‘I’m adept at deflecting questions but live in constant fear of being found out.’
By the time Cheryl turned 24-years-old, she was done. Done with running, done with living off the grid and done following her father – whom she now believes has a ‘severe undiagnosed mental illness of some kind.’
Flimsy $30 fake IDs were no longer tenable and Cheryl was desperate for legitimacy. The problem is, she technically doesn’t belong to any country.
While her New Zealand birth certificate is a legally issued document, her parents are listed under false identities and forged Brazilian nationalities. The dilemma poses a legal nightmare. There is no haven for children in the home countries that their parents abandoned. If Cheryl were to claim citizenship in any country, she would be held accountable for continuing the fraud her parents started.
After many years if legal maneuvering, she was finally granted Luxembourgish citizenship at the age of 27.
It was only then, that she began to see the wool of her father’s deception more clearly. ‘All the places, all the things we would end up leaving behind. Why was it all necessary?’ she pondered. ‘He’d said it was because my grandfather and Interpol were chasing us. But was it because he’d stolen all that money, or was it . . . because it’s easier to make a family do what you want when they are terrified?’
Now living in Rome, the ‘nowhere girl’ has finally found a place where she belongs. After a life perpetual motion, she finds stability and comfort in the ancient city’s history.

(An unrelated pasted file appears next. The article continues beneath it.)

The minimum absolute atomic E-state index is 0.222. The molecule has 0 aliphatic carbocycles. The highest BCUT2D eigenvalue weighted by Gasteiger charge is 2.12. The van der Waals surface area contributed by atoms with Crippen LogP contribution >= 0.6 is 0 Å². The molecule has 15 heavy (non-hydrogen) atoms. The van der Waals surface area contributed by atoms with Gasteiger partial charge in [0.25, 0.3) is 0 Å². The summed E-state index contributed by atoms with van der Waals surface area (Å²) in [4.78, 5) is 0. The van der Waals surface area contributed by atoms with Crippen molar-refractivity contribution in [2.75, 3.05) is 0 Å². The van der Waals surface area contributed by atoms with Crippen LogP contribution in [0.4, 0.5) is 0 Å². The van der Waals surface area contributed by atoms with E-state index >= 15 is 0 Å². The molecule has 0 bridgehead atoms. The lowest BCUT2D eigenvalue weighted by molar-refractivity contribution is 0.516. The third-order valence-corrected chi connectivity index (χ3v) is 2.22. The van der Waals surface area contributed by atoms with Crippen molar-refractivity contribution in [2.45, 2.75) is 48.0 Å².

Her memoir is a testament to the indomitable human spirit and a decade-long labor of love that she said, ‘started as a way to rectify the feeling of not belonging to the world.’ The prologue reads, ‘This is for the misfits.’
‘I used to think that I would never be truly accepted by other people if they knew about my history,’ she told DailyMail.com. ‘I always thought that people would see me as a freak because what I lived was so outside the bounds of normality – and also very traumatic and abusive at times.’
‘That was also a big reason why I wrote Nowhere Girl,’ she says. The more she opened up about her past, the more Cheryl realized how many people could relate with their own struggles. ‘Of course they didn’t have a story as crazy as mine – that’s one in a million!’
‘The thing I really like about being an adult is that you can choose your family.’ The only person Cheryl maintains a relationship with is her mother. She hasn’t spoken to Chiara in 10 years, and has no contact with her father. ‘I think blood is only important if those people act like your family and care about you in that way,’ she says.
When asked if she could go back and change the family that she was born into, would she do it? She responds, ‘But then I wouldn’t be me either.’